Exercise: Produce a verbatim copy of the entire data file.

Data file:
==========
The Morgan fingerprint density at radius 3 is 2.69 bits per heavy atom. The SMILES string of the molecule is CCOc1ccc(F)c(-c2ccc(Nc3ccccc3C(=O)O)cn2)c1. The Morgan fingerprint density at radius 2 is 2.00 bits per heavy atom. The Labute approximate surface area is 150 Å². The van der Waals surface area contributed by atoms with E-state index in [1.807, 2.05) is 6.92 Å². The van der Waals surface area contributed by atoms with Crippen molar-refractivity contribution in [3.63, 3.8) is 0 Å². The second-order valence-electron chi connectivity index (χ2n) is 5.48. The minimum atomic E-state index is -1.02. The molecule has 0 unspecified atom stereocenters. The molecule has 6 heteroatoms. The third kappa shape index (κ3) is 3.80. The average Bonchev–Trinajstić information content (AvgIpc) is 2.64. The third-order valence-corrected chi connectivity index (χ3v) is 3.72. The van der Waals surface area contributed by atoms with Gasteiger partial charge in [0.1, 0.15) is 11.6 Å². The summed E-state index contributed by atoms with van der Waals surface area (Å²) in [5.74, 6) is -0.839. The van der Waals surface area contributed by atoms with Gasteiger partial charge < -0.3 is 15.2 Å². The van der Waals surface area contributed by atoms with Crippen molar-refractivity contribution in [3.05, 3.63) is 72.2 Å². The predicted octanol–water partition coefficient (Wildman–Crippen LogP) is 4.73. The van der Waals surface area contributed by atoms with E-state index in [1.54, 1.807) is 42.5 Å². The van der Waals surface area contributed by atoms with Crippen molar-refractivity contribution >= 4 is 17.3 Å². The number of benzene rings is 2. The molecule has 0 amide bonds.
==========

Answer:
The Morgan fingerprint density at radius 3 is 2.69 bits per heavy atom. The SMILES string of the molecule is CCOc1ccc(F)c(-c2ccc(Nc3ccccc3C(=O)O)cn2)c1. The Morgan fingerprint density at radius 2 is 2.00 bits per heavy atom. The Labute approximate surface area is 150 Å². The van der Waals surface area contributed by atoms with E-state index in [1.807, 2.05) is 6.92 Å². The van der Waals surface area contributed by atoms with Crippen molar-refractivity contribution in [3.63, 3.8) is 0 Å². The second-order valence-electron chi connectivity index (χ2n) is 5.48. The minimum atomic E-state index is -1.02. The molecule has 0 unspecified atom stereocenters. The molecule has 6 heteroatoms. The third kappa shape index (κ3) is 3.80. The average Bonchev–Trinajstić information content (AvgIpc) is 2.64. The third-order valence-corrected chi connectivity index (χ3v) is 3.72. The van der Waals surface area contributed by atoms with Gasteiger partial charge in [0.1, 0.15) is 11.6 Å². The summed E-state index contributed by atoms with van der Waals surface area (Å²) in [5.74, 6) is -0.839. The van der Waals surface area contributed by atoms with Gasteiger partial charge < -0.3 is 15.2 Å². The van der Waals surface area contributed by atoms with Crippen molar-refractivity contribution in [3.05, 3.63) is 72.2 Å². The predicted octanol–water partition coefficient (Wildman–Crippen LogP) is 4.73. The van der Waals surface area contributed by atoms with E-state index in [1.54, 1.807) is 42.5 Å². The van der Waals surface area contributed by atoms with Crippen molar-refractivity contribution >= 4 is 17.3 Å². The number of benzene rings is 2. The molecule has 0 amide bonds.